QUESTION: I was convicted of an assault charge and have been told that there is a possibility that I can show that it was not a crime of moral turpitude, and therefore, that I would not be deportable. Is this true?
Answer: It is possible in many criminal statutes to analyze scenarios whereby certain conduct under the statute would not be considered to have committed a crime involving moral turpitude. There are courts that have determined that under what is known as the categorical approach, it is insufficient to provide “theoretically possible” conduct that constitutes a non–aggravated felony or crime of moral turpitude to determine that a particular statute is not an aggravated felony.
Rather, it requires proof that the minimum conduct that would make a conviction a non–aggravated felony crime has a “realistic possibility” of being prosecuted under the statute. For example, in one case whether “aiding and abetting” under a vehicle theft statute in California was an aggravated felony and rejected the Ninth Circuit’s determination that “aiding and abetting” a theft is not itself a crime that falls within the generic definition of theft. In so doing, the Court found that when a respondent seeks to create a new “subspecies” of a crime so that it falls outside of the generic definition of the aggravated felony then he or she has the burden to demonstrate that the statute was applied that way in his or her case or that it has been applied that way in other actual, not hypothetical, cases.
The Court stated: “In our view, to find that a state statute creates a crime outside the generic definition of a listed crime in a federal statute requires more than the application of legal imagination to a state statute’s language. It requires a realistic probability, not a theoretical possibility, that the State would apply its statute to conduct that falls outside the generic definition of a crime.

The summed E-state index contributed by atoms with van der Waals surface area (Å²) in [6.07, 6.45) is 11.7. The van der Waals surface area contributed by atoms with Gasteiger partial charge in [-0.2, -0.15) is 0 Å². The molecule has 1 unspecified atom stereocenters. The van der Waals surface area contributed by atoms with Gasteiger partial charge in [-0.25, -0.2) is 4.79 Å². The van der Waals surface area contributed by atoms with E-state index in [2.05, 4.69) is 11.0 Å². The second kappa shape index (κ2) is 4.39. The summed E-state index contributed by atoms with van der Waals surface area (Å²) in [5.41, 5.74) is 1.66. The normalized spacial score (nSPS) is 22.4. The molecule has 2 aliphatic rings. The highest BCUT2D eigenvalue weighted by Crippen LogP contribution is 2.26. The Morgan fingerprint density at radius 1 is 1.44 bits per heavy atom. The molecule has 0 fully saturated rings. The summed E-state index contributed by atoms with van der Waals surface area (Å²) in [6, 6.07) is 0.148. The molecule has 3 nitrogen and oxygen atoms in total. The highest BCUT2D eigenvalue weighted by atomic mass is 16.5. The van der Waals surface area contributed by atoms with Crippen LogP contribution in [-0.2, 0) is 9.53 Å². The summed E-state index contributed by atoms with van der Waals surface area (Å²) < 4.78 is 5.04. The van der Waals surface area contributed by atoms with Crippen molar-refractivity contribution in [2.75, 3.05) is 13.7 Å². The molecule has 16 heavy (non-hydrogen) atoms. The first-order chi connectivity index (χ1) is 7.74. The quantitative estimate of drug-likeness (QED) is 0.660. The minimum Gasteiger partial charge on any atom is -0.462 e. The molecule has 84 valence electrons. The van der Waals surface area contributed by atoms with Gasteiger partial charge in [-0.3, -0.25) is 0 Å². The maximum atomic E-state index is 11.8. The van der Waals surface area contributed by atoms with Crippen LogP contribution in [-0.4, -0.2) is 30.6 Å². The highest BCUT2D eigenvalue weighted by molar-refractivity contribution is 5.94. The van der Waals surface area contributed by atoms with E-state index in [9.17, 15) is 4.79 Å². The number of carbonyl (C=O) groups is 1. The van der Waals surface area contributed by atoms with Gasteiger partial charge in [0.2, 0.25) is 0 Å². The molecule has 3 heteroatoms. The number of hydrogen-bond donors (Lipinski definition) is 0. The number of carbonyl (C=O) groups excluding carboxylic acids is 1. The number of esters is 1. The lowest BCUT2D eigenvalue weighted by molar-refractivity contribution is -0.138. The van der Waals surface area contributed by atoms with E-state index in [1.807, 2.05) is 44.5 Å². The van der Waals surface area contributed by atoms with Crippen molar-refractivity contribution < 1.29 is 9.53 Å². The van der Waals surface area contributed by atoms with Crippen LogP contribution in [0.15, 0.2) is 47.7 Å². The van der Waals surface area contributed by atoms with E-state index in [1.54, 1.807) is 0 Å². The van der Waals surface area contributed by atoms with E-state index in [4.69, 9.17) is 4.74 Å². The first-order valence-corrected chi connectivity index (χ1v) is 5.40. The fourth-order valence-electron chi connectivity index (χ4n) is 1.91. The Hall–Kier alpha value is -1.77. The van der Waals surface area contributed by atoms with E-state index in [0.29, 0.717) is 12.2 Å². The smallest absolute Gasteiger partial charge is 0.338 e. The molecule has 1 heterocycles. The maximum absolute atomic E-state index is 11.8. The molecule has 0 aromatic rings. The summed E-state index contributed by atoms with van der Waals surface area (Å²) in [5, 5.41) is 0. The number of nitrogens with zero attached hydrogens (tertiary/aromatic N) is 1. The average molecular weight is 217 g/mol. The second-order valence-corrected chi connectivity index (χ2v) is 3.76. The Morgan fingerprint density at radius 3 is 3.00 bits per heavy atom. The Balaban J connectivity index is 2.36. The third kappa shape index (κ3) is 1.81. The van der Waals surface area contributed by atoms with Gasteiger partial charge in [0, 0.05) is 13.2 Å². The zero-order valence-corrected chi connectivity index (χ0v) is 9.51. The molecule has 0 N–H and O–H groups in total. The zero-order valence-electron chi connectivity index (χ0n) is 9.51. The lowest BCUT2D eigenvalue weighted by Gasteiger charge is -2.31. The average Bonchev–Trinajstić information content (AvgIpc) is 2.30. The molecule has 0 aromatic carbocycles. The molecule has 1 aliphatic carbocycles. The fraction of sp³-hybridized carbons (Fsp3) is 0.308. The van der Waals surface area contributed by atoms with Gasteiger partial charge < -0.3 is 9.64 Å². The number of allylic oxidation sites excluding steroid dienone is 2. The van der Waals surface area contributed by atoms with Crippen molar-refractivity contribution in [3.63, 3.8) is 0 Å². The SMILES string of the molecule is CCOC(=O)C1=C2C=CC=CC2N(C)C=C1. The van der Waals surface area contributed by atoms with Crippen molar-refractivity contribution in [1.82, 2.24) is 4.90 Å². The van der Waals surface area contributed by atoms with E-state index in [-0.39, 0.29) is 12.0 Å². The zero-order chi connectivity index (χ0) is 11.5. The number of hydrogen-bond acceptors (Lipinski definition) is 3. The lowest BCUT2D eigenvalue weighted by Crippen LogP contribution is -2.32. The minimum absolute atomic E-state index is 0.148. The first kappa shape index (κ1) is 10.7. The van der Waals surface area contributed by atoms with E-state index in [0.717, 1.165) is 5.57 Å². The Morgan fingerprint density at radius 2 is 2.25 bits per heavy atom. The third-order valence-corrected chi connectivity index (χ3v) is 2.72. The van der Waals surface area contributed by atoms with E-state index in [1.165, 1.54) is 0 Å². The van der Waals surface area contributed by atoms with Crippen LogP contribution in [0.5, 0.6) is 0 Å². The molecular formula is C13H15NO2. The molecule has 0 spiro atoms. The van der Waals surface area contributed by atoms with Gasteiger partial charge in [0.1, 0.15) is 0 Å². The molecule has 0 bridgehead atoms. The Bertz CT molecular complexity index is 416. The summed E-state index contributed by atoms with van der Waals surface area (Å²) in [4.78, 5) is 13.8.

To show that realistic possibility, an offender, of course, may show that the statute was so applied in his own case. But he must at least point to his own case or other cases in which the state courts, in fact, did apply the statute in the special (nongeneric) manner for which he argues.
Such an example could be in regard to state firearms convictions requiring that a “noncitizen would have to demonstrate that the State actually prosecutes the relevant offense in cases involving antique firearms. Other courts have broadened this to show that they must demonstrate a realistic probability by requiring that others had to have been convicted of the hypothetical crime not merely indicted for it.”
Another example might be a statute that on its face covers a controlled substance not included in the Federal schedule, there must still be a realistic probability the state would prosecute conduct that falls outside the generic definition to defeat removability.
Thus, under the “reasonable probability” test, it does make it more difficult to try to carve out sections of statutes showing that the crime should not be an aggravated felony or a crime of moral turpitude, but in fact, it is possible and can be done and applied if properly argued.
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Atty. Brian D. Lerner has been an Immigration Attorney for nearly a quarter of a century. He is married to a Filipina and has helped thousands of Filipino families all over the country. In addition to his offices in Southern California in Long Beach and Carson, he has an office in Quezon City. He is a certified specialist in Immigration and Nationality Law by the Legal Board of Specialization, California State Bar. The initial consultation is free. Call (562) 495-0554 and/or send an e-mail to firstname.lastname@example.org.